Although it’s still strikingly thin, the Asus ZenBook Flip UX360 still manages to bear more weight than many other laptops in its class due in part to its reversible display. On the upside, the keyboard and trackpad, which are notably large and comfortable, also contribute to the laptop’s heft. While we’re still not sold on the practicality of Windows 10 in tablet mode, the ZenBook Flip UX360 is ultimately an excellent value.
Read the full review: Asus ZenBook Flip UX360
This 10-inch hybrid neatly packages a surprising amount of goods considering its small size. Outfitted with an HD screen and more than enough power to get you through a simple day of web browsing (and even some light photo/video editing), the Pavilion x2 proves that good things can come cheap, even Windows 10-fueled convertibles.
What's more, when you're ready kick back with some streaming media, you can pop off the 10-inch hood for an equally impressive standalone tablet experience. If you'd rather opt for a bit more screen real estate, however, there's always a 12-inch model available as well.
Read the full review: HP Pavilion x2
Though there's nothing remarkably distinct about the Dell Inspiron 13 7000, there's no denying it's a sturdy device that nigh-perfectly balances the worlds of both performance and style. What's best about the Inspiron 13 is its ability to camouflage itself as a conventional laptop. Bend that sucker back like you're about to break the screen right off the hinge, though, and you'll be greeted by a flexible tablet design accompanied by shrieks of terror from your colleagues.
Students and freelancers dabbling in procrastination will be delighted to hear that the Inspiron 13 7000's keyboard, at least according to Dell, is indeed waterproof. We wouldn't advise, say, resting your steaming hot cup of joe on its full arrangement of QWERTY keys, but of course it's a welcome addition nonetheless.
Read the full review: Dell Inspiron 13 7000
If you’re looking for something more resistant than a Surface Pro but with minimal added weight, the HP Elite x2 1012 G1 is a top contender. Featuring a backlit keyboard, Wacom “Active” pen support and Thunderbolt 3, the HP Elite x2 1012 G1 is as versatile as it is good looking.
And that goes without mentioning the 12-point stress test the tablet underwent through production. That’s right, HP claims that its Elite x2 1012 G1 can endure drops, bumps and temperature shifts that would leave other tablets on the market dead in the streets. Though its cost might seem extravagant for a device with only a 1080p display, the appeal of the HP Elite x2 1012 G1 is understood best when experienced in person.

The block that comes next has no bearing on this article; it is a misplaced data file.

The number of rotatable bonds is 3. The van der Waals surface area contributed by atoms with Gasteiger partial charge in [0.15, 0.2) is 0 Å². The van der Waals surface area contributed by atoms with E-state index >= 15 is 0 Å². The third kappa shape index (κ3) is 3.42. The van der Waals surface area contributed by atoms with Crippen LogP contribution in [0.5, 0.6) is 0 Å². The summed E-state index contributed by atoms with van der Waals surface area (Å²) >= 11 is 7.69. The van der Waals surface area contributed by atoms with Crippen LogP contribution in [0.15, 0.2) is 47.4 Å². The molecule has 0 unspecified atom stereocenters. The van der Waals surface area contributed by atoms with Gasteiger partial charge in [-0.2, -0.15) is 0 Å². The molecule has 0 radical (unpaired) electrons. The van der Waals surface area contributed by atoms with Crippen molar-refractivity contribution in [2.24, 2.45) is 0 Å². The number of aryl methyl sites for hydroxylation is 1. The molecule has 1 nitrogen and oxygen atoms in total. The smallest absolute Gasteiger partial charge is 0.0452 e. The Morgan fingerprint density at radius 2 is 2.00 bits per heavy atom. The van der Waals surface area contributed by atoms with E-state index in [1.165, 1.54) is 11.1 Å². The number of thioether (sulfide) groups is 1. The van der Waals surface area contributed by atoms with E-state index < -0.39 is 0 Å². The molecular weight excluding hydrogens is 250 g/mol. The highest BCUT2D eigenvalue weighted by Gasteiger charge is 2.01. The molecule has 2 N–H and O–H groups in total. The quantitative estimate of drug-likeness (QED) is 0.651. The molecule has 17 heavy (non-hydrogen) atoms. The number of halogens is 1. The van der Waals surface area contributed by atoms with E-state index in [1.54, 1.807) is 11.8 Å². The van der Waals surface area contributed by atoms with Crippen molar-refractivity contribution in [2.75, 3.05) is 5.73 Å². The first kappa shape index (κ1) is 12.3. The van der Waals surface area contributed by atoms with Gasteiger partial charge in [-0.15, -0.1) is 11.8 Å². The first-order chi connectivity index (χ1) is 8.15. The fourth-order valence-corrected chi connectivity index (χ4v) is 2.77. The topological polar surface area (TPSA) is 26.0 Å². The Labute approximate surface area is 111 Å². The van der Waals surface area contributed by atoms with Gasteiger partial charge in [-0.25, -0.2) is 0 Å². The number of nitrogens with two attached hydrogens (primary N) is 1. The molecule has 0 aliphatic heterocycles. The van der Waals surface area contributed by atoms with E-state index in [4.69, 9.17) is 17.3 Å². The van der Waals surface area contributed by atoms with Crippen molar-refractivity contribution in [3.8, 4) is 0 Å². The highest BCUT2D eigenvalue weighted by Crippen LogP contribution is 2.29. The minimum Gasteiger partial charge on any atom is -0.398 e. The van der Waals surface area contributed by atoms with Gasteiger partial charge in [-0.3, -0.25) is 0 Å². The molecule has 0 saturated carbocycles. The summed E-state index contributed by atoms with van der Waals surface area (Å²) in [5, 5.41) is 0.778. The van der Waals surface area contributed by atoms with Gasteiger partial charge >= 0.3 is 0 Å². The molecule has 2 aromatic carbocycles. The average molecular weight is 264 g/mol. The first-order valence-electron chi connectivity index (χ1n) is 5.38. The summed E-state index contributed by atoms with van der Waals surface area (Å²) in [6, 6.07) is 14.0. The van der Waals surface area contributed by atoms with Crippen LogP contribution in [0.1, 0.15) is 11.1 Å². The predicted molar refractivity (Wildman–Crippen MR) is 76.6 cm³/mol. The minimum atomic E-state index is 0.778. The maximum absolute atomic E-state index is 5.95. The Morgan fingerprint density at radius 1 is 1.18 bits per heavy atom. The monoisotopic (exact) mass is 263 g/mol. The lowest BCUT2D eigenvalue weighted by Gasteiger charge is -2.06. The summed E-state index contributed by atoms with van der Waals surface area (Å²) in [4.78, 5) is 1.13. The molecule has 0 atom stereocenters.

Read the full review: HP Elite x2 1012 G1
The Lenovo Yoga 900S feels like a direct response to Apple's 12-inch MacBook. The 12.5-inch display, the USB-C port and even the Intel Core-m chip on the inside reeks of the controversial, yet incredibly lightweight MacBook. It's a response, however, that brings with it a handful of notable advantages over Cupertino's solution.
For one, you get access to full-size USB 3.0 ports in addition to the Type-C interface. The highest end version ships with an m7 processor and 1440p display and costs less than MacBook's comparatively specced built-to-order model. Unfortunately, you'll also have to deal with a smaller trackpad and a similarly inadequate keyboard, but otherwise the Yoga 900S is an impeccable value.
Read the full review: Lenovo Yoga 900S
If the 13-inch Spectre x360 is too small for your workload, the Spectre x360 15 is an excellent 2-in-1 laptop that stands out with its thin, all-metal body and heavy contrast display. Featuring a vivid 15-inch IP touchscreen, it’s only bettered by the inclusion of an optional UHD 4K panel.
Surprisingly, the x360’s battery life is unfettered by its high resolution display, although that itself could be a result of the screen’s weak backlighting effect. Unfortunately, while the smaller x360 has been upgraded to Intel’s latest Kaby Lake chips, the HP Spectre x360 15 is complacent with Skylake until further notice. You’ll get the newest, fastest tech available for a lower price if you don’t mind a drop in panel size.
Read the full review: HP Spectre x360 15
Gabe Carey has also contributed to this article
- Now, how about that Surface Pro 4?